The T-Roc’s status as a genuinely usable four-seat cabrio might give it a certain rational appeal at lower price points where equally practical open-top options have become rare. At higher price points such as that of our test car, four-seat alternatives for similar money aren’t so hard to find.

After pulling open an unusually large and heavy door, you’ll find a comfortable driving position that, while anything but low or sporty, still manages not to feel perched as a result of the car’s high waistline. Even taller, bigger drivers will find plenty of head and leg room up front.

Digital instruments, standard on R-Line models, are the same ones that you’ll find on upper-end Polos.

If carrying adults in the rear, you are likely to need to sacrifice some front-row leg room to accommodate everyone comfortably. Anybody travelling in the back will need to be below average height, though, since the roof impinges on head room a bit when it’s in place. The second row is a two-seater. It’s a little narrow, with two seatbelts only, but it does have Isofix points and accommodates child seats pretty easily.

Still, the implicit suggestion that you’re getting a crossover-hatchback-sized cabin in this crossover convertible is quickly debunked. And yet, compared with the cars that must be considered the T-Roc’s closest rivals – the A3 Cabriolet and BMW 2 Series Convertible – the VW offers quietly commendable usability.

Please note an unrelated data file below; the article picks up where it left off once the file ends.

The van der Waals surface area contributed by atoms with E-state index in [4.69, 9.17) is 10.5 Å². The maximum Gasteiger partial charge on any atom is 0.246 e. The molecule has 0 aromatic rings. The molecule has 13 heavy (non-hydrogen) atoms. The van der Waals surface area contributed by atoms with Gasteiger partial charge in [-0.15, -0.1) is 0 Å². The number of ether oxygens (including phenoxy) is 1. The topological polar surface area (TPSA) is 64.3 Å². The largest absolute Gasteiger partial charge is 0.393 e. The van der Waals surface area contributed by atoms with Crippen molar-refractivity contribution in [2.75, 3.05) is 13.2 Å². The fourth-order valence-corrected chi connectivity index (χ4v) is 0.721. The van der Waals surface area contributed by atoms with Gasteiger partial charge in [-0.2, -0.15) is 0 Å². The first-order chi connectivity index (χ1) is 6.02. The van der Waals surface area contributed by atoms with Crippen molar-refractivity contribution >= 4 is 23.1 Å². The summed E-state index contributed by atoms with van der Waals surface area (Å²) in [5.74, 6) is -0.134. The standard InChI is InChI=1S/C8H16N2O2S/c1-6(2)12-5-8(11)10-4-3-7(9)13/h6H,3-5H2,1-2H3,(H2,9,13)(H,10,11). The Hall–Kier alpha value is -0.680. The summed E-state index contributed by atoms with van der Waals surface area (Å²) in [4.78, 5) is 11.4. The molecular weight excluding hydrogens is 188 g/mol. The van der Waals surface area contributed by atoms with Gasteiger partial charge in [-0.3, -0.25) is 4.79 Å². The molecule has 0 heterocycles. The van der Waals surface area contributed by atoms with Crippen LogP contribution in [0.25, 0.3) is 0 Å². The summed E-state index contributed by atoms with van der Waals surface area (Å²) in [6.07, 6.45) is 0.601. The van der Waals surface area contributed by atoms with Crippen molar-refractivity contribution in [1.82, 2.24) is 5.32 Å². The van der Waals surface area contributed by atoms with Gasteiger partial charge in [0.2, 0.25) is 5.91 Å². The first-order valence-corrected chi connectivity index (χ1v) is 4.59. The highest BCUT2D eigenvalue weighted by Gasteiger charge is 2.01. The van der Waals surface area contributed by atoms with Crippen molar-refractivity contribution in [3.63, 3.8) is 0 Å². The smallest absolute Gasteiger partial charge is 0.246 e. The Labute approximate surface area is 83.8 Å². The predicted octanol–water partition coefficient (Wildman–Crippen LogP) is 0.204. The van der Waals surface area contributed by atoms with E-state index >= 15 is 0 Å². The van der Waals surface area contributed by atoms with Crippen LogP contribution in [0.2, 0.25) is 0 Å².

Access to the boot is restricted a little by the roof mechanism, but the capacity is the same whether the hood is up or down – and 284 litres is more carrying space than the BMW affords, albeit not quite as much as the Audi.

For cabin ambience and perceived quality, the T-Roc Cabriolet hits a reasonable standard, but not a great one considering the price positioning of top-of-the-range versions. The dashboard is attractive and well finished, and although our test car’s was a little monochromatic, bolder colour combinations are available. The usability and graphical presentation of the infotainment and digital instrumentation systems are impressive. The car lacks a little bit of the tactile quality feel you expect of a VW at this sort of price, though – the soft-touch mouldings and finer materials in particular.

VW T-Roc Cabriolet infotainment and sat-nav

Both T-Roc trim levels come with a good 8.0in Discover Navigation colour touchscreen infotainment system. Upgrading to R-Line trim gets you the 10.3in Active Info Display digital instruments as standard (they’re £435 otherwise) but you’re still expected to pay extra for VW’s Beats premium audio system (eight-channel, 400W) and for voice activation (£210) irrespective of trim level. For the price of an R-Line, VW should have thrown those in as well.

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The touchscreen interface is laid out clearly and responsive to inputs. The navigation is easy to programme, too. It displays mapping and instructions neatly and attractively and you can relay them into the digital instrument cluster.

Our test car had the optional premium audio system, which sounded fairly good but it didn’t have the knockout power some urban cruise merchants might desire. Music can be streamed and played via your smartphone’s data connection. Apple CarPlay and Android Auto mirroring is supported as well.

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